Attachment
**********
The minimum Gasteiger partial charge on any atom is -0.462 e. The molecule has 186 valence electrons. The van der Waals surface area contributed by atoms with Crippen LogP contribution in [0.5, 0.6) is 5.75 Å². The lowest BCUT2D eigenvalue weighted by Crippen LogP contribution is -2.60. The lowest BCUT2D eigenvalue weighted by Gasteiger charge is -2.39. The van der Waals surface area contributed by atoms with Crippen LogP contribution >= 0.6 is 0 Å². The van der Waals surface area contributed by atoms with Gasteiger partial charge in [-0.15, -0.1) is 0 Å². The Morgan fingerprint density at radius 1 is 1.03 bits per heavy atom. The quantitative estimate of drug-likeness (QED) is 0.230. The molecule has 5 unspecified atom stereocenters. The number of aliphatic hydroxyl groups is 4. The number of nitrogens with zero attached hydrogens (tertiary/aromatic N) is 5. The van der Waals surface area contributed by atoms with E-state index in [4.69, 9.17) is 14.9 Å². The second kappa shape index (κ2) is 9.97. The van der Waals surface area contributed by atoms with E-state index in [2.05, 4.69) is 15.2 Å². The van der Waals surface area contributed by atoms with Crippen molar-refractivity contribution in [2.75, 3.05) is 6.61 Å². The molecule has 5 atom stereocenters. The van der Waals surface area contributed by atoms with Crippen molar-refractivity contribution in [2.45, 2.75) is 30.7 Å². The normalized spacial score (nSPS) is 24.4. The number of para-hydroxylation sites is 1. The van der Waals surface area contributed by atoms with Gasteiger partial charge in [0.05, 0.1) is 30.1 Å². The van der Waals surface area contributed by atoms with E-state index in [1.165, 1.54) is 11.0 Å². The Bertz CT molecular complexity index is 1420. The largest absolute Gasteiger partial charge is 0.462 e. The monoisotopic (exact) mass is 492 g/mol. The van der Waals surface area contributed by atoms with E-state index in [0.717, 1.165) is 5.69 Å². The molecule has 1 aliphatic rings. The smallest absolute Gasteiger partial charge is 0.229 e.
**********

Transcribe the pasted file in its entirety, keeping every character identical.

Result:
The minimum Gasteiger partial charge on any atom is -0.462 e. The molecule has 186 valence electrons. The van der Waals surface area contributed by atoms with Crippen LogP contribution in [0.5, 0.6) is 5.75 Å². The lowest BCUT2D eigenvalue weighted by Crippen LogP contribution is -2.60. The lowest BCUT2D eigenvalue weighted by Gasteiger charge is -2.39. The van der Waals surface area contributed by atoms with Crippen LogP contribution >= 0.6 is 0 Å². The van der Waals surface area contributed by atoms with Gasteiger partial charge in [-0.15, -0.1) is 0 Å². The Morgan fingerprint density at radius 1 is 1.03 bits per heavy atom. The quantitative estimate of drug-likeness (QED) is 0.230. The molecule has 5 unspecified atom stereocenters. The number of aliphatic hydroxyl groups is 4. The number of nitrogens with zero attached hydrogens (tertiary/aromatic N) is 5. The van der Waals surface area contributed by atoms with E-state index in [4.69, 9.17) is 14.9 Å². The second kappa shape index (κ2) is 9.97. The van der Waals surface area contributed by atoms with E-state index in [2.05, 4.69) is 15.2 Å². The van der Waals surface area contributed by atoms with Crippen molar-refractivity contribution in [2.75, 3.05) is 6.61 Å². The molecule has 5 atom stereocenters. The van der Waals surface area contributed by atoms with Crippen molar-refractivity contribution in [2.45, 2.75) is 30.7 Å². The normalized spacial score (nSPS) is 24.4. The number of para-hydroxylation sites is 1. The van der Waals surface area contributed by atoms with Gasteiger partial charge in [0.05, 0.1) is 30.1 Å². The van der Waals surface area contributed by atoms with E-state index in [1.165, 1.54) is 11.0 Å². The Bertz CT molecular complexity index is 1420. The largest absolute Gasteiger partial charge is 0.462 e. The monoisotopic (exact) mass is 492 g/mol. The van der Waals surface area contributed by atoms with E-state index in [0.717, 1.165) is 5.69 Å². The molecule has 1 aliphatic rings. The smallest absolute Gasteiger partial charge is 0.229 e.